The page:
Feature Member of the Month: Wayne Moriarty

It’s not often that deferring a trip ends up taking you on an even bigger journey than you had expected.

on walk with his dad, Paul Moriarty, 88

After graduating university, Wayne Moriarty started planning a year-long bike adventure that would take him down the West Coast, through the southern U.S. to Florida, back up to the Maritimes, and home to Vancouver. But while working at the YMCA on Burrard as a hotel clerk, he came across an ad in The Province for a junior reporter at the Medicine Hat News: no experience necessary. Wayne didn’t get the job, but within a month, the managing editor was back with a new offer: sports reporter.

Wayne arrived in Medicine Hat on January 2, 1981, and fell profoundly in love with the business immediately. “I loved the idea that anything I would write would be read by other people. But I also loved finding news, I loved meeting people,” he says. Wayne never went on his bike trip. Over the next 35 years, he followed opportunities and promotions, relocating several times – Regina, Victoria, Edmonton, Windsor, Winnipeg, and back to Windsor – before finally re-settling in Vancouver.

When he stepped away from his post, Wayne was the longest serving editor-in-chief in the country, clocking 16 years. About three months ago, he embarked on a new journey as a columnist for The Province. “It fed right into my desire, my need, my want to create, to be interesting, to take charge of something that I think is a fascinating idea, and develop it on my own,” Wayne explains. His columns are snack-sized musings delivered with a healthy side of wit and candor. “I wanted it to be material that I considered slightly unusual. Typical newspaper fare is quite marvellous, but I didn’t see my role as delivering an opinion on the state of City Hall. Among the many gifts my mother and father gave me, was a deep curiosity of things. So I’m able to use that and have some fun with it.” Sundry subjects have included Vancouver Art Gallery’s Picasso exhibition, a “classic” beach book recommendation for summer, and Wayne’s recent experience being on the wrong end of a hit-and-run in rush hour traffic.

Wayne took the transition from editor-in-chief to columnist all in stride. “U.S. general Colin Powell once said, ‘Never let your ego get so close to your position that when your position goes, your ego goes with it.’ I really believe that, and I’ve worked hard to live it,” says Wayne. “So as my life changed and I found the order of people to whom I’ve to report and my responsibilities changing, it was okay. There were other issues, like I was scared to death that I was going to fail, but there were no ego issues. I had a wonderful run as an editor. Time had come for change.”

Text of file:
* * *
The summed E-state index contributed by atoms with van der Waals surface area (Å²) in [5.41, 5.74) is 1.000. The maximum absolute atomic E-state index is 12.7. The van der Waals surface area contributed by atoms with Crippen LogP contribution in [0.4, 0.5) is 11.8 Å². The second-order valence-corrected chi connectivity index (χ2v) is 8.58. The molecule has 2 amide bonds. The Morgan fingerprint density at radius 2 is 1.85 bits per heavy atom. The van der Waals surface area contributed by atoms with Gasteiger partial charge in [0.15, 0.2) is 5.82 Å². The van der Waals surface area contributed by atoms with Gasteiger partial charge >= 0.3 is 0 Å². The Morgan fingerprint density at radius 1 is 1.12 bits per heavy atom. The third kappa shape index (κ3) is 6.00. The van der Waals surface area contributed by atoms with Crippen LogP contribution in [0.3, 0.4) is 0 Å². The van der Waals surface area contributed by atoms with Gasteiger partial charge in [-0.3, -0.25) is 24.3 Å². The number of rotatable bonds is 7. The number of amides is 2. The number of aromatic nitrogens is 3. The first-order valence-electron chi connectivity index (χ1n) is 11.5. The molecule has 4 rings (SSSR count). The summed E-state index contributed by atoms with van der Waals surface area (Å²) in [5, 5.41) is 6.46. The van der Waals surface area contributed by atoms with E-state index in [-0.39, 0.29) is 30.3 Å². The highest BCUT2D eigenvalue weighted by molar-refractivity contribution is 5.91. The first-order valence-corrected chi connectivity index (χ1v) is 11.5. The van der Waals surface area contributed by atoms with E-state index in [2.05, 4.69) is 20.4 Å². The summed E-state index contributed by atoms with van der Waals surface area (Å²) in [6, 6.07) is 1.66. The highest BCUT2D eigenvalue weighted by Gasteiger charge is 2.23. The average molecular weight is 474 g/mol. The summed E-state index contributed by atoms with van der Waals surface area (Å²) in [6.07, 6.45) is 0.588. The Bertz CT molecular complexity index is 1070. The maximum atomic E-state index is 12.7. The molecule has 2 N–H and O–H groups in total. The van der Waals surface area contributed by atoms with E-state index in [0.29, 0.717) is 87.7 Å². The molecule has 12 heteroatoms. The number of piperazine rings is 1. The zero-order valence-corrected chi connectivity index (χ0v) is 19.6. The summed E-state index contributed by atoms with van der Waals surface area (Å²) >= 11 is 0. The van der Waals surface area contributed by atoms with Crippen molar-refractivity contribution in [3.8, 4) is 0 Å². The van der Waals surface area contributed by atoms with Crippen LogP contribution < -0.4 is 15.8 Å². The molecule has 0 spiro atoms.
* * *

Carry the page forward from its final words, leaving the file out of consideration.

Now full speed ahead into the digital age, there are people much younger than Wayne who are already expressing a deep nostalgia for print – and print isn’t even dead yet. But Wayne remains optimistic, even excited, for what’s to come. “Print isn’t going to be around forever, why would it?” he says. “Print is essentially paper. Any place we can eliminate paper, we’re doing it. It’s only a matter of time. The tactile experience is great, but as an information source, I’d much rather be scrolling through to see what The Guardian has posted, what the BBC has posted, The New York Times, the Arizona Republic, the Toronto Star, the Montreal Gazette – you just have so much more.”

Wayne has been a member of Terminal City Club for 11 years. “It is a big city business person’s club that offers so much more than it offered a decade ago,” he says. “At every turn, something new is happening and I’m always pleasantly surprised. So when, for example, it became apparent that the patio was going to get a new life, I didn’t envision that it would be as spectacular as it is. It really is one of the great spots in the city, that patio. It’s a wonderful thing to be able to say, even if it’s only to yourself, that, ‘I’m a member of a club that maintains one of the great spots in the city.’ And this is a pretty remarkable city.”

TCC members may recognize Wayne from his dedicated visits to our fitness centre. Afflicted by the Freshman 15 during his first year of university, he started exercising. “I fell deeply in love with running to the extent that I became this insane runner who would run 100 miles a week,” he says. “It had an interesting and ironic result. I started to get into fitness because I wanted to make sure I had a robust relationship life. I got so into fitness I had no relationship life!”

Wayne has now been a faithful runner for 42 years. During a run these days, he thinks about what he wants to say in a story. And you can tell. A column by Wayne is very much like a runner: lean – but all muscle – nimble, and deliberate. The pace is brisk but steady.

With a supple mind, robust body, and tenacious spirit, Wayne’s bike trip is definitely not out of the question. “I could still do it!” he says, and we believe him. “I’m in good enough health now, knock on wood. Now it would be so much easier – bikes are better, I can listen to music or podcasts, the camping equipment is lighter. From a timing perspective, my body may not be as amenable to the journey, but everything else attached to it will make it easier. So I often think, yeah, maybe someday, I will. It might not be as extensive, but I absolutely see myself cycling off into the wilderness.” And we certainly hope to read about it when he does.

Amanda Jun, Club Relationship Manager